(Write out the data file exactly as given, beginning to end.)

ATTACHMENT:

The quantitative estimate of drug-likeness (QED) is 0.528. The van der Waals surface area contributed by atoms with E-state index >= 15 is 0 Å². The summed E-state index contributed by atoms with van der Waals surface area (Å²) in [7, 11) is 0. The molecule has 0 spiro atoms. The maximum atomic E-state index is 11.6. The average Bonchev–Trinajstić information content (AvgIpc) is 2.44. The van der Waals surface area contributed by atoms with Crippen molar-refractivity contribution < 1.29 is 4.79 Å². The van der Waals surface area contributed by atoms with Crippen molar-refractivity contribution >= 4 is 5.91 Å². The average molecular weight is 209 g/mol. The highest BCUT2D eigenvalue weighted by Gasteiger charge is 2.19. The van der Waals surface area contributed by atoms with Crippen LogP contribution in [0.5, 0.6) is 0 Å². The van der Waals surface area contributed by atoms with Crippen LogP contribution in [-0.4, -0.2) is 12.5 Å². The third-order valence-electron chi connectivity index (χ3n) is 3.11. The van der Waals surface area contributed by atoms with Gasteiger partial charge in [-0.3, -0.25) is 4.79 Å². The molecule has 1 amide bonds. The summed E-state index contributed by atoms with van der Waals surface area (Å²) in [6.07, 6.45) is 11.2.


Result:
The quantitative estimate of drug-likeness (QED) is 0.528. The van der Waals surface area contributed by atoms with E-state index >= 15 is 0 Å². The summed E-state index contributed by atoms with van der Waals surface area (Å²) in [7, 11) is 0. The molecule has 0 spiro atoms. The maximum atomic E-state index is 11.6. The average Bonchev–Trinajstić information content (AvgIpc) is 2.44. The van der Waals surface area contributed by atoms with Crippen molar-refractivity contribution < 1.29 is 4.79 Å². The van der Waals surface area contributed by atoms with Crippen molar-refractivity contribution >= 4 is 5.91 Å². The average molecular weight is 209 g/mol. The highest BCUT2D eigenvalue weighted by Gasteiger charge is 2.19. The van der Waals surface area contributed by atoms with Crippen LogP contribution in [0.5, 0.6) is 0 Å². The van der Waals surface area contributed by atoms with Crippen LogP contribution in [-0.4, -0.2) is 12.5 Å². The third-order valence-electron chi connectivity index (χ3n) is 3.11. The van der Waals surface area contributed by atoms with Gasteiger partial charge in [-0.3, -0.25) is 4.79 Å². The molecule has 1 amide bonds. The summed E-state index contributed by atoms with van der Waals surface area (Å²) in [6.07, 6.45) is 11.2.